Five more people were implicated Thursday in a yearslong federal investigation into a multistate scheme to defraud New Jersey’s health benefit system for state employees that has seen the arrest of several local residents.
The latest charges implicate a second out-of-state compounding pharmacy located in Pennsylvania, as well as previously charged co-conspirators, for defrauding the New Jersey state health benefits programs and other insurers of $4.5 million by submitting fraudulent claims for medically unnecessary compounded prescriptions.
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The defendants charged in a 33-count indictment with conspiracy to commit health care fraud and wire fraud are laboratory sales representative Steven Monaco, 37, of Sewell, who founded and operated SMJ Consultants LLC; Dr. Daniel Oswari, 48, of Bordentown, who operated a practice in Trenton; Dr. Michael Goldis, 63, of Mount Laurel, who operated a practice in Stratford; and Aaron Jones, 25, of Willingboro, who worked as a medical assistant for Goldis.
Monaco, Oswari and Goldis also were each charged with individual acts of health care fraud and wire fraud, and Jones was charged with 10 false statement counts. Monaco and Oswari were charged with a conspiracy involving kickbacks for referrals for laboratory work.
All four pleaded not guilty Thursday and were released on $100,000 bail. Oswari and Goldis were ordered to report the charges to the state Medical Board, a U.S. Attorney’s Office spokesman said.
The federal charges also named previously charged Richard Zappala, a pharmaceutical representative from Northfield who pleaded guilty in 2017 to fraud totaling $4.3 million, becoming the ninth person charged in the federal investigation. Zappala is named as a co-conspirator but not as a defendant in these latest charges. His sentencing is set for Nov. 13.
Thursday was the second day in a row the case was before a federal judge in Camden. On Wednesday, Jason Chacker, 36, of Feasterville, Pennsylvania, a physician’s assistant who practiced in Mercer County, pleaded guilty before Judge Robert Kugler to conspiracy to commit health care fraud in the scheme involving compounded medications.
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The fraud deals with prescriptions for medically unnecessary compounded medications, which are medications mixed specially by a pharmacist to meet the specific needs of a patient. These types of medications often are very costly, resulting in compounding pharmacies receiving large reimbursements from insurance carriers, in this case thousands of dollars for a one-month supply. In this alleged fraud, the conspirators would receive kickbacks from the compounding pharmacies for having the prescriptions filled. Those kick-backs would then be distributed among the other co-conspirators, including the doctors, pharmaceutical representatives and state employees.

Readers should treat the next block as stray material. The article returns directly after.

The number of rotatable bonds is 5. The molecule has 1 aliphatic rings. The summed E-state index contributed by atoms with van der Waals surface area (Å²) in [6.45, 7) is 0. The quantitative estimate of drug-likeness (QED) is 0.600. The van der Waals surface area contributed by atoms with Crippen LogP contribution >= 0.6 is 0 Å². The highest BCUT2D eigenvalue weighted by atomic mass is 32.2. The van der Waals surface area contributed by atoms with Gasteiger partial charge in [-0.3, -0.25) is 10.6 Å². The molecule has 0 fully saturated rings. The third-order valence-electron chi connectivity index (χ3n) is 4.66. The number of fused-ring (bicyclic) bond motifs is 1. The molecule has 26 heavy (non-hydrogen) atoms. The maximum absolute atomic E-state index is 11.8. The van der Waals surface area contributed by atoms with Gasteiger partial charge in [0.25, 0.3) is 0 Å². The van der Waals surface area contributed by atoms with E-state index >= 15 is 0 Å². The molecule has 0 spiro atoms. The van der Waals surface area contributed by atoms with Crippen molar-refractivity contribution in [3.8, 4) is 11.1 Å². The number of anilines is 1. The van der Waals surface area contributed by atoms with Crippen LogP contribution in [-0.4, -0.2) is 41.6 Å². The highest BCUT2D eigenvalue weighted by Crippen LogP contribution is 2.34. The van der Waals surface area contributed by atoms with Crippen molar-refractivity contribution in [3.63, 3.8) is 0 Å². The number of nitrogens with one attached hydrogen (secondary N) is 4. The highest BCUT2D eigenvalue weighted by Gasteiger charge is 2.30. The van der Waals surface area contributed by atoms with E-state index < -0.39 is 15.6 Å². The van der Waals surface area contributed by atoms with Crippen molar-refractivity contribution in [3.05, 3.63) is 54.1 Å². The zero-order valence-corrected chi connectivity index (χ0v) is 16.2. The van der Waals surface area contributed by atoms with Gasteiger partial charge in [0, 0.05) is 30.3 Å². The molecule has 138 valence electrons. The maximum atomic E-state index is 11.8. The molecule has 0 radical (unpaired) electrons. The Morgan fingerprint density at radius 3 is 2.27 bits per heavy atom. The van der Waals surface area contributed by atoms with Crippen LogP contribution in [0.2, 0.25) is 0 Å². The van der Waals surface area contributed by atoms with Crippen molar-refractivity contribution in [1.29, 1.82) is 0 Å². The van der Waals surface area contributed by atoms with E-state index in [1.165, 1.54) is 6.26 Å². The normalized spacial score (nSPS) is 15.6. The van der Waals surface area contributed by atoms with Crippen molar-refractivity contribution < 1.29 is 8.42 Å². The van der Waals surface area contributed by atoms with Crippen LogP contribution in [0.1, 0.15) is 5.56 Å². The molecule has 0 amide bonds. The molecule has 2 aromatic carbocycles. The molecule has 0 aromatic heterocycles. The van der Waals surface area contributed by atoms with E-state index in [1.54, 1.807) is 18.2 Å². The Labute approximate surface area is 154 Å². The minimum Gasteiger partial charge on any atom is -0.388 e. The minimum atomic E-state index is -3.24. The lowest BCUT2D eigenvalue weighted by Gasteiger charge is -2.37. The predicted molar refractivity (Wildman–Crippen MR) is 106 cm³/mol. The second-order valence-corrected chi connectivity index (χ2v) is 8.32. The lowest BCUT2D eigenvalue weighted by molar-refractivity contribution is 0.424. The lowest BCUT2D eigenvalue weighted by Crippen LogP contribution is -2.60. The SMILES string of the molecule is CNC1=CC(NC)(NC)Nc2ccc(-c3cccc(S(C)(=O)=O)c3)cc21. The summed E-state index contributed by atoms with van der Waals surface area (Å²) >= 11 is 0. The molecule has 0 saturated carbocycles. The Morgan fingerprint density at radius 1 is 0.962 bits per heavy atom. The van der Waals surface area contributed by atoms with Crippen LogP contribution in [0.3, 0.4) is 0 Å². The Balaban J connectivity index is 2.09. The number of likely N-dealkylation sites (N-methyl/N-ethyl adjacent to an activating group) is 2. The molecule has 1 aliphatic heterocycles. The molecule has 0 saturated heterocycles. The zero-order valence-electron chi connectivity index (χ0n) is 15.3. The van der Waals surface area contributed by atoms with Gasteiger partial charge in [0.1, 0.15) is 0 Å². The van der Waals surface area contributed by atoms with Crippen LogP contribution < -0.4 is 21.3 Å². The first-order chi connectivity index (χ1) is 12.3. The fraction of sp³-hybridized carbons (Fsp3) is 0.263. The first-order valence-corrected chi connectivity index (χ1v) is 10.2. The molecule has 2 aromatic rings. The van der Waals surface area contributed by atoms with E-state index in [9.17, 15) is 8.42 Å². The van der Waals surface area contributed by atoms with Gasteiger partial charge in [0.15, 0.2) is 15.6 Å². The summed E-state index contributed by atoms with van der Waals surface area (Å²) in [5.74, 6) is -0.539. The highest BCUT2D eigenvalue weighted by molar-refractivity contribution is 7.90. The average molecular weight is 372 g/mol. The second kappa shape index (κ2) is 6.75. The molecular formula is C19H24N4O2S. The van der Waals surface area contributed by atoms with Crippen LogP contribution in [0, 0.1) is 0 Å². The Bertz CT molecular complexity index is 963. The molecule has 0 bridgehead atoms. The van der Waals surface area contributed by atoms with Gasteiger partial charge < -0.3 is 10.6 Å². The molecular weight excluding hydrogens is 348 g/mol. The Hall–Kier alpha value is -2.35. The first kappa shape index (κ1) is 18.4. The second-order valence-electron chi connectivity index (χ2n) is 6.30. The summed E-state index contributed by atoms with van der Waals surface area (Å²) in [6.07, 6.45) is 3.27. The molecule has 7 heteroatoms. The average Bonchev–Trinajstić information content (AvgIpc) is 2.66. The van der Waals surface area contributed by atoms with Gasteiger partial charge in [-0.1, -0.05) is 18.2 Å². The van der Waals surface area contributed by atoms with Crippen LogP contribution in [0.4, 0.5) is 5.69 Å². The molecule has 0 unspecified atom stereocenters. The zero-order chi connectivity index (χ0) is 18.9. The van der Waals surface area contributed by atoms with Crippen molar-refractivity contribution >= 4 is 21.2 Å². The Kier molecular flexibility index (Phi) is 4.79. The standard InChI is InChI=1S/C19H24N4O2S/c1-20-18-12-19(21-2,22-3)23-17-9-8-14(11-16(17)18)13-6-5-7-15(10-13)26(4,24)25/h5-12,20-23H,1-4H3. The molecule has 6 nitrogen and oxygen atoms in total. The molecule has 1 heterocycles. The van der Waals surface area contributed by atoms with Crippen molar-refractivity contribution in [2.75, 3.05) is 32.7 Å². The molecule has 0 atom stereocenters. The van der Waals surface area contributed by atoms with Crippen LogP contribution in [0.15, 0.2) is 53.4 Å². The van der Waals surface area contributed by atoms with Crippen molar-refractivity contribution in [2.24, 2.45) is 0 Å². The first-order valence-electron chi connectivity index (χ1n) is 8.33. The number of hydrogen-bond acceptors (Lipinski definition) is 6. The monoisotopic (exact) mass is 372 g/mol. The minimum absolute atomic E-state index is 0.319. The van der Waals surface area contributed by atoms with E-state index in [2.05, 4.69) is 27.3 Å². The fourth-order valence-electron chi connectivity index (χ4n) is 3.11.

It is alleged in this case that from January 2014 through April 2016, the conspirators recruited individuals in New Jersey to obtain the medications from a Louisiana pharmacy and a Pennsylvania pharmacy for certain compound medication prescriptions, including pain, scar, antifungal and libido creams, as well as vitamin combinations.
The scheme targeted state employees, including teachers, firefighters, municipal police officers and state troopers, due to the generous benefits they receive through the state health benefits system.
Through the state plan, a “Pharmacy Benefits Administrator” would pay prescription drug claims and then bill the state or the other insurance plans for the amounts paid.
The charges state that Zappala worked with Monaco and other conspirators to find people who would agree to receive prescriptions for compounded medications. Monaco allegedly paid kickbacks to Oswari and another medical professional to reward them for signing prescriptions, and Zappala paid Goldis for signing prescriptions. Jones, who was a medical assistant in Goldis’ office, also forged Goldis’ signature on other prescriptions.
The indictment also charges Monaco, who worked for a blood and urine testing lab, and Oswari with a second conspiracy in which Monaco allegedly caused Oswari to receive kickbacks for referring laboratory work and signing prescriptions.
On Wednesday, Chacker admitted that at the request of a conspirator, he signed prescriptions for individuals without ever meeting or evaluating them. He also paid one individual to receive compounded medications. Chacker received $3,200 and other valuable items from a conspirator for his role. The Pharmacy Benefits Administrator paid $365,454 for prescriptions fraudulently obtained by Chacker and his conspirators.
Chacker faces 10 years in prison and a $250,000 fine. His sentencing is scheduled for Feb. 5.
The only other medical professional formally charged in this case is Margate-based Dr. John Gaffney, who pleaded guilty to conspiracy to commit health-benefits fraud before Kugler in 2017.